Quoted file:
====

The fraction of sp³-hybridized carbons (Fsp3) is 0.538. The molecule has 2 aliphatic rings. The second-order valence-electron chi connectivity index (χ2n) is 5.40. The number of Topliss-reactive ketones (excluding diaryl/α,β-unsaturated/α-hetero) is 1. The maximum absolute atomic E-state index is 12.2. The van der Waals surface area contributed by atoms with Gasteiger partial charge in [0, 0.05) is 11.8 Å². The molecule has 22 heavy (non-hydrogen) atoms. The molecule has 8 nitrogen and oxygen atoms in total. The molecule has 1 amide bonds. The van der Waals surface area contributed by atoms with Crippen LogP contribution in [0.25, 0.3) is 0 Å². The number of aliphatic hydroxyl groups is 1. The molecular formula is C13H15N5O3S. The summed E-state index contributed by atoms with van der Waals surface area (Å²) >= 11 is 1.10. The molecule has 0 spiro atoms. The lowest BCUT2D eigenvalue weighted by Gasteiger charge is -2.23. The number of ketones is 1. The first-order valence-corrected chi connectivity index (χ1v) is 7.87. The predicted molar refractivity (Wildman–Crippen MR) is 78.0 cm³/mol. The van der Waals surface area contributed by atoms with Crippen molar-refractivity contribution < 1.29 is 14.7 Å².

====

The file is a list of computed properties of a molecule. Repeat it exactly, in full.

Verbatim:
The fraction of sp³-hybridized carbons (Fsp3) is 0.538. The molecule has 2 aliphatic rings. The second-order valence-electron chi connectivity index (χ2n) is 5.40. The number of Topliss-reactive ketones (excluding diaryl/α,β-unsaturated/α-hetero) is 1. The maximum absolute atomic E-state index is 12.2. The van der Waals surface area contributed by atoms with Gasteiger partial charge in [0, 0.05) is 11.8 Å². The molecule has 22 heavy (non-hydrogen) atoms. The molecule has 8 nitrogen and oxygen atoms in total. The molecule has 1 amide bonds. The van der Waals surface area contributed by atoms with Crippen LogP contribution in [0.25, 0.3) is 0 Å². The number of aliphatic hydroxyl groups is 1. The molecular formula is C13H15N5O3S. The summed E-state index contributed by atoms with van der Waals surface area (Å²) >= 11 is 1.10. The molecule has 0 spiro atoms. The lowest BCUT2D eigenvalue weighted by Gasteiger charge is -2.23. The number of ketones is 1. The first-order valence-corrected chi connectivity index (χ1v) is 7.87. The predicted molar refractivity (Wildman–Crippen MR) is 78.0 cm³/mol. The van der Waals surface area contributed by atoms with Crippen molar-refractivity contribution < 1.29 is 14.7 Å².